Top Ten

July 24, 2007

Students say loan terms are a "deal with the devil"

Under the revised Canada Student Loans Program, rising numbers of cash-strapped students are accepting the option to cut their monthly student loan payments and extend repayment periods, at the cost of increased interest rates.  In a report to be released today, the Coalition for Student Loan Fairness estimates that many students will pay about $3,000 in additional interest, translating into $411 million in government revenue over the three years.  Federal officials insist that the program does not make a profit given the expenses of missing payments, defaulted loans and account management costs. Toronto Star

Survey says "Harvard Schmarvard"

A survey of 270 Canadian CFOs by Accountemps has found that just 42% believe the prestige of a job applicant's alma mater is somewhat or very important in the hiring process, while the majority feel it is "not at all important." A 1999 study by Princeton researchers found that students who turned down offers from highly selective schools to go elsewhere were equally successful in their adult lives -- something they dubbed "the Spielberg effect." Competence and work ethic matter more in the long run, but experts agree that a top-tier degree can provide graduates with an edge early in their careers. Globe & Mail

Trades earn more than university grads

A Saskatchewan government survey of recent graduates found that certified trades workers are earning an average of $8,000 a year more than recent university grads with a four-year degree -- comparing an average salary of $53,000 to $45,000.  The survey also showed that apprentices end up with less than one-tenth the debt load, and were more likely to feel their training was worth the cost.  CBC

New security legislation to cost Ontario colleges and universities

In an effort to administer stricter regulation and professional standards of private security guards, Ontario's Private Security and Investigative Services Act was recently enacted to include mandatory licensing and training standards of all security personnel -- including bouncers at campus pubs, campus security personnel and building access staff.  Given the cost of training and certifying staff -- as much as $900 for one building access worker -- the Ontario government has granted PSE institutions a one-year grace period before being required to implement the changes under the new law. Macleans

UWinnipeg "pro-active"about campus security

The University of Winnipeg announced a series of new initiatives yesterday, including the creation of a 30-person security force, the installation of a cutting-edge electronic access control system, and the establishment of an Emergency Preparedness Coordinator position to further enhance their capacity in addressing security concerns.  A proposal has also been submitted for an extensive video security system to add additional cameras on-campus and to service the surrounding areas. (u Winnipeg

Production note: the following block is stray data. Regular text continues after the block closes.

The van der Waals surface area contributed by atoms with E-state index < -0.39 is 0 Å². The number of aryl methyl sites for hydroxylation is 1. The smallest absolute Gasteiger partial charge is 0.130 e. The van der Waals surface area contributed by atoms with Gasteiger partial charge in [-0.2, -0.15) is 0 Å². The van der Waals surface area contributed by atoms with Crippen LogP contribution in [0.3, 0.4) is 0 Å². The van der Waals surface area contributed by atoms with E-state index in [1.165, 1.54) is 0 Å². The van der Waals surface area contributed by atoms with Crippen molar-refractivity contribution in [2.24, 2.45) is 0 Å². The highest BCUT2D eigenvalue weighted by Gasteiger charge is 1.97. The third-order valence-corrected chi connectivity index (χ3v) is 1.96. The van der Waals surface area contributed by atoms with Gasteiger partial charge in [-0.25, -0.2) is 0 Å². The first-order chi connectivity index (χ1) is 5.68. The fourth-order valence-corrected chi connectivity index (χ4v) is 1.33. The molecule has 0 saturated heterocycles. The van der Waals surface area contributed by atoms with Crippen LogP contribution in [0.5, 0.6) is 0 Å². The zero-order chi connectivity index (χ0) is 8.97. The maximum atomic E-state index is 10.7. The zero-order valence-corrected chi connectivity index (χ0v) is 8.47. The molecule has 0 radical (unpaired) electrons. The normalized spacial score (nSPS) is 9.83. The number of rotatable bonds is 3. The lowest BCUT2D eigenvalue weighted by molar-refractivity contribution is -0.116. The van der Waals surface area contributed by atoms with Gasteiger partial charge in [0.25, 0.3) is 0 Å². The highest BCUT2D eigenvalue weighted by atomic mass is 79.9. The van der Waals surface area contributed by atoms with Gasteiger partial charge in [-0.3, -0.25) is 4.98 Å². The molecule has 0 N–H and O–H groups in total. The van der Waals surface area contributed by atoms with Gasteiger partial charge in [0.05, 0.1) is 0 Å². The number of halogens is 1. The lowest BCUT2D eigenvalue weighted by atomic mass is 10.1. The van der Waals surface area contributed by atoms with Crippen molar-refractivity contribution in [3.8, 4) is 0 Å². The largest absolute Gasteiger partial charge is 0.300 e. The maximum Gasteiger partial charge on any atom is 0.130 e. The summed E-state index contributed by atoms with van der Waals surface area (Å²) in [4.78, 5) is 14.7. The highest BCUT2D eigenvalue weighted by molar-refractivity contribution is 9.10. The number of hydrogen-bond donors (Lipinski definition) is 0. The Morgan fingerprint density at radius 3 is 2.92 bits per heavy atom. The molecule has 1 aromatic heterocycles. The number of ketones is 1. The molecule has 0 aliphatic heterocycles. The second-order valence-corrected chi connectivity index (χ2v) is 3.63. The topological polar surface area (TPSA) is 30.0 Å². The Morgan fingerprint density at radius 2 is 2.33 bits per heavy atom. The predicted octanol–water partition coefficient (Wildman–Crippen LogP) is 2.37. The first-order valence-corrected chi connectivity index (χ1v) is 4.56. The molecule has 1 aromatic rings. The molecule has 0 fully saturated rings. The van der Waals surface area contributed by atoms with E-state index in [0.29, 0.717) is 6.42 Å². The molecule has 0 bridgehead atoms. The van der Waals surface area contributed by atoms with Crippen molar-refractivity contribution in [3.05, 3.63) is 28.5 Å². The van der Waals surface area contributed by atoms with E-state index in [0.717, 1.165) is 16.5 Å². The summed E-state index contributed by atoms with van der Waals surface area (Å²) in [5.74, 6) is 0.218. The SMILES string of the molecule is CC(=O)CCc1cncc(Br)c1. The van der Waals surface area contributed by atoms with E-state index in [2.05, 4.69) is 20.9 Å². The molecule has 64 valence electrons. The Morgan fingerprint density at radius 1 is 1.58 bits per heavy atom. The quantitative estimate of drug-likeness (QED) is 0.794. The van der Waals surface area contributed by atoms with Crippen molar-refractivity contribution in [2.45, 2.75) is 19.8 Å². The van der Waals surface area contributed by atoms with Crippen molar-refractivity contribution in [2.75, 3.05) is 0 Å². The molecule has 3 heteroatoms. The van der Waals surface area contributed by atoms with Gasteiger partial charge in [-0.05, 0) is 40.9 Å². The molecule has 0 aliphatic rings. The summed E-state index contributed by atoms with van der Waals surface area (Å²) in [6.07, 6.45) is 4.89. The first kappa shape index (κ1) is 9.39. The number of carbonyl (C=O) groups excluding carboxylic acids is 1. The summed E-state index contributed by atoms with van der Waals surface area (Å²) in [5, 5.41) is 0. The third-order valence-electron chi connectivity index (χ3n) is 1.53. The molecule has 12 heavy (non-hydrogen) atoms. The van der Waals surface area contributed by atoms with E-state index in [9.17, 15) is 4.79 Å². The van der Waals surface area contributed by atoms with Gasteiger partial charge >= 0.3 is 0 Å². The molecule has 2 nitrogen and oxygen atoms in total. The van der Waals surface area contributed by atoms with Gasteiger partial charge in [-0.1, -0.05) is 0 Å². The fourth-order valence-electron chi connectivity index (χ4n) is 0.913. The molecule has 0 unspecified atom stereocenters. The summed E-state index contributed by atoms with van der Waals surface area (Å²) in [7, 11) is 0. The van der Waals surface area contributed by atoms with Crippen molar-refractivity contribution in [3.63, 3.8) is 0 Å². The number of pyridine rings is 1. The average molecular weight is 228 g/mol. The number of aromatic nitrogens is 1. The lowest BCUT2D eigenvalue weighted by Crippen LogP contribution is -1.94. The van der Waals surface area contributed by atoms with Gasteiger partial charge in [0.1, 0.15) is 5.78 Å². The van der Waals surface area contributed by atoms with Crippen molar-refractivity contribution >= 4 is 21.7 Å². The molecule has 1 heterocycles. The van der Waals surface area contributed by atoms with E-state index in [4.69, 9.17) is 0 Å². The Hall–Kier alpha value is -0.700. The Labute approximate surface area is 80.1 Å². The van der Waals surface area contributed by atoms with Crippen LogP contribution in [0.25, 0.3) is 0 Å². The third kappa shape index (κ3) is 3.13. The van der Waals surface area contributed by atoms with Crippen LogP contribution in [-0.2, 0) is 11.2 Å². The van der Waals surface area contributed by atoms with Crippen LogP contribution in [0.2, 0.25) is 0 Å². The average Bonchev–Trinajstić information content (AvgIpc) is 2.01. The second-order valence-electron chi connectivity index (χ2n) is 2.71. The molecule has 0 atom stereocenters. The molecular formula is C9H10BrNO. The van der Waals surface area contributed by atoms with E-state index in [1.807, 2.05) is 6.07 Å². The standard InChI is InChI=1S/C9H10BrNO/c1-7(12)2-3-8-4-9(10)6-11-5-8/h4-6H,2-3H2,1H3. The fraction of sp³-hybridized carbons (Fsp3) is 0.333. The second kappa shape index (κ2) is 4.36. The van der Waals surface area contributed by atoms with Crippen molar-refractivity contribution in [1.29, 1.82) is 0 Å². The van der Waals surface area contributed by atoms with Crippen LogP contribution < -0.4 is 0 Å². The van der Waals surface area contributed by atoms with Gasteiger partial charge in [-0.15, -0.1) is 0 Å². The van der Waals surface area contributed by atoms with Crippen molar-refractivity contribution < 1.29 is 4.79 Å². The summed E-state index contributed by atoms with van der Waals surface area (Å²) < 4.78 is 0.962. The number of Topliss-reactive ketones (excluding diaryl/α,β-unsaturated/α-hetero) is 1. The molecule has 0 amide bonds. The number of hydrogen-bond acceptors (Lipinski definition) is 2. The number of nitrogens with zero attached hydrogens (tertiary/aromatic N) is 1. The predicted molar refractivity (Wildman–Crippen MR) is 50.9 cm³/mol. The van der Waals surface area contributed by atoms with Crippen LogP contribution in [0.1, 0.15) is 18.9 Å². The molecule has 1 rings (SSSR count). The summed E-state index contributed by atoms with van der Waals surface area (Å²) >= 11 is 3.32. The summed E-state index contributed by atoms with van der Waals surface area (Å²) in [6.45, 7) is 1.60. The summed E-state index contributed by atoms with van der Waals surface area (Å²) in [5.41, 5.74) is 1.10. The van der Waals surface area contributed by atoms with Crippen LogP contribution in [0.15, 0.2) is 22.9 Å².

India offers opportunity for Canadian universities

Through an exchange of students, scholars and joint projects, India is looking to Canada' s excellence in higher education to help the country become more globally competitive. With emerging middle-class demand for higher education in India, Canada needs to strengthen its branding and eliminate issues of visa and certification of professional qualifications, to become more attractive to the 120,000 Indian students who go abroad to pursue higher education.  IndiaTimes

UTM to launch Zipcar sharing program

In an effort to increase environmentally friendly transport options for students, the University of Toronto's   Mississauga campus is launching the Zipcar car-sharing program in August.  Students, staff, and faculty will be able to reserve the cars for up to 24 hours.  It is estimated that each Zipcar takes 20 privately-owned vehicles off the road, effectively reducing traffic congestion and demand for parking spaces on campus. UT News  

uVic rescinds appointment of convict

The University of Victoria has rescinded the appointment of adjunct professor Niall McElwee, after a routine criminal check revealed convictions for attempted indecent assault of teenagers in 2005.  McElwee, an Irish childcare lecturer, visited the University of Victoria F aculty of Child and Youth Care for four weeks in April and May, attending classes and giving a lecture to the university community.  Most of McElwee's work was with graduate students, and he was not in contact with children. Victoria Times Colonist

Creating auniversity town from scratch

Setting out to create a "fresh, faithful voice" in Catholic higher education, Domino's Pizza founder Tom Monaghan committed more than $200 million to build Ave Maria University -- said to "reflect a faithfulness to Catholic teachings that they do not see elsewhere."  Partnering with real estate development company Barron Collier, Monaghan also invested an additional $100 million to create a surrounding town!  The development hasn't been without controversy though, as the Florida ACLU has threatened legal action if the town proceeds with plans to ban birth control. USA Today